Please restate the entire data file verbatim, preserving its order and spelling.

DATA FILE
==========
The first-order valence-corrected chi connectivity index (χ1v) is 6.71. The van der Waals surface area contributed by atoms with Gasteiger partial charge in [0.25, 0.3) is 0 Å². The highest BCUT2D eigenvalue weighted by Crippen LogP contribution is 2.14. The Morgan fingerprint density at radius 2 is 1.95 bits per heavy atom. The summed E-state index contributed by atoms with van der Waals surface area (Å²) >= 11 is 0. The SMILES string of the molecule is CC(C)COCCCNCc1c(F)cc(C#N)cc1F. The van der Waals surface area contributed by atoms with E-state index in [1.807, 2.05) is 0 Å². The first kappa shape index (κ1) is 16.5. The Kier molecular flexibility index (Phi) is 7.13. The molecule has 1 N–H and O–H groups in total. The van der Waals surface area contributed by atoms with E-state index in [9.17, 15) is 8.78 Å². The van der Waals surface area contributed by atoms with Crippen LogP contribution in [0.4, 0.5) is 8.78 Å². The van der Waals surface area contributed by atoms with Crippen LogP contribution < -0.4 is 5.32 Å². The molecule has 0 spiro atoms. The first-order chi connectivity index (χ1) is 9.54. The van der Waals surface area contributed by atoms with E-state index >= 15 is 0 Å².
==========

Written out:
The first-order valence-corrected chi connectivity index (χ1v) is 6.71. The van der Waals surface area contributed by atoms with Gasteiger partial charge in [0.25, 0.3) is 0 Å². The highest BCUT2D eigenvalue weighted by Crippen LogP contribution is 2.14. The Morgan fingerprint density at radius 2 is 1.95 bits per heavy atom. The summed E-state index contributed by atoms with van der Waals surface area (Å²) >= 11 is 0. The SMILES string of the molecule is CC(C)COCCCNCc1c(F)cc(C#N)cc1F. The van der Waals surface area contributed by atoms with E-state index in [1.807, 2.05) is 0 Å². The first kappa shape index (κ1) is 16.5. The Kier molecular flexibility index (Phi) is 7.13. The molecule has 1 N–H and O–H groups in total. The van der Waals surface area contributed by atoms with E-state index in [9.17, 15) is 8.78 Å². The van der Waals surface area contributed by atoms with Crippen LogP contribution in [0.4, 0.5) is 8.78 Å². The van der Waals surface area contributed by atoms with Crippen LogP contribution < -0.4 is 5.32 Å². The molecule has 0 spiro atoms. The first-order chi connectivity index (χ1) is 9.54. The van der Waals surface area contributed by atoms with E-state index >= 15 is 0 Å².